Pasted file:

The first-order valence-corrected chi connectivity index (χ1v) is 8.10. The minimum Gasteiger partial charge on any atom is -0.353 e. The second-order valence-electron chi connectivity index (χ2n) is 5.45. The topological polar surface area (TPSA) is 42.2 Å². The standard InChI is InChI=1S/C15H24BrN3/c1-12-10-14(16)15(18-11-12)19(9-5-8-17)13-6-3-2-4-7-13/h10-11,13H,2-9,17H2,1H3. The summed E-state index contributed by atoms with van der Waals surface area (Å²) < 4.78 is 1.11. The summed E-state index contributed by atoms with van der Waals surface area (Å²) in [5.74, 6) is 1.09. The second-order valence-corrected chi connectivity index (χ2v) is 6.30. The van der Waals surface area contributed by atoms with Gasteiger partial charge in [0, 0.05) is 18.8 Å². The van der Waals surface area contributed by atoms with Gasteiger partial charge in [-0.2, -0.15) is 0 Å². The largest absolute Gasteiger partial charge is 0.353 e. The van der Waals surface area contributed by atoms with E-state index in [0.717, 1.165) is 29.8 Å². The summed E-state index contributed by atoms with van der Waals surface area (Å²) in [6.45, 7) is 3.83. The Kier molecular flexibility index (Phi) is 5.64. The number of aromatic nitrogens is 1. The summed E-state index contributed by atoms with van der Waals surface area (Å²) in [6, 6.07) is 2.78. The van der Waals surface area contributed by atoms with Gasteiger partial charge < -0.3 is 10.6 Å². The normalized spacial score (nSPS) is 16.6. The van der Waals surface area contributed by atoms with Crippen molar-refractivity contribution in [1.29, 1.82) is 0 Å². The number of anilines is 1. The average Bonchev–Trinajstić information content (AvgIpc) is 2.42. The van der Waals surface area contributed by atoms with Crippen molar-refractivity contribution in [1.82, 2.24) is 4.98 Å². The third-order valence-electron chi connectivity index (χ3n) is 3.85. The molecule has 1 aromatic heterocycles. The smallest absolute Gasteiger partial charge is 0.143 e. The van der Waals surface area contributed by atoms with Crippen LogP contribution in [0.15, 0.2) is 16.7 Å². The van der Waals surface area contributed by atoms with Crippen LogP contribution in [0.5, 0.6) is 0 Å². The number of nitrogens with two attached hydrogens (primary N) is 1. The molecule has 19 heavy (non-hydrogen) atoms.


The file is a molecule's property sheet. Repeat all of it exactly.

The first-order valence-corrected chi connectivity index (χ1v) is 8.10. The minimum Gasteiger partial charge on any atom is -0.353 e. The second-order valence-electron chi connectivity index (χ2n) is 5.45. The topological polar surface area (TPSA) is 42.2 Å². The standard InChI is InChI=1S/C15H24BrN3/c1-12-10-14(16)15(18-11-12)19(9-5-8-17)13-6-3-2-4-7-13/h10-11,13H,2-9,17H2,1H3. The summed E-state index contributed by atoms with van der Waals surface area (Å²) < 4.78 is 1.11. The summed E-state index contributed by atoms with van der Waals surface area (Å²) in [5.74, 6) is 1.09. The second-order valence-corrected chi connectivity index (χ2v) is 6.30. The van der Waals surface area contributed by atoms with Gasteiger partial charge in [0, 0.05) is 18.8 Å². The van der Waals surface area contributed by atoms with Gasteiger partial charge in [-0.2, -0.15) is 0 Å². The largest absolute Gasteiger partial charge is 0.353 e. The van der Waals surface area contributed by atoms with E-state index in [0.717, 1.165) is 29.8 Å². The summed E-state index contributed by atoms with van der Waals surface area (Å²) in [6.45, 7) is 3.83. The Kier molecular flexibility index (Phi) is 5.64. The number of aromatic nitrogens is 1. The summed E-state index contributed by atoms with van der Waals surface area (Å²) in [6, 6.07) is 2.78. The van der Waals surface area contributed by atoms with Gasteiger partial charge < -0.3 is 10.6 Å². The normalized spacial score (nSPS) is 16.6. The van der Waals surface area contributed by atoms with Crippen molar-refractivity contribution in [1.29, 1.82) is 0 Å². The number of anilines is 1. The average Bonchev–Trinajstić information content (AvgIpc) is 2.42. The van der Waals surface area contributed by atoms with Crippen molar-refractivity contribution in [1.82, 2.24) is 4.98 Å². The third-order valence-electron chi connectivity index (χ3n) is 3.85. The molecule has 1 aromatic heterocycles. The smallest absolute Gasteiger partial charge is 0.143 e. The van der Waals surface area contributed by atoms with Crippen LogP contribution in [0.15, 0.2) is 16.7 Å². The van der Waals surface area contributed by atoms with Crippen LogP contribution in [0.5, 0.6) is 0 Å². The number of nitrogens with two attached hydrogens (primary N) is 1. The molecule has 19 heavy (non-hydrogen) atoms.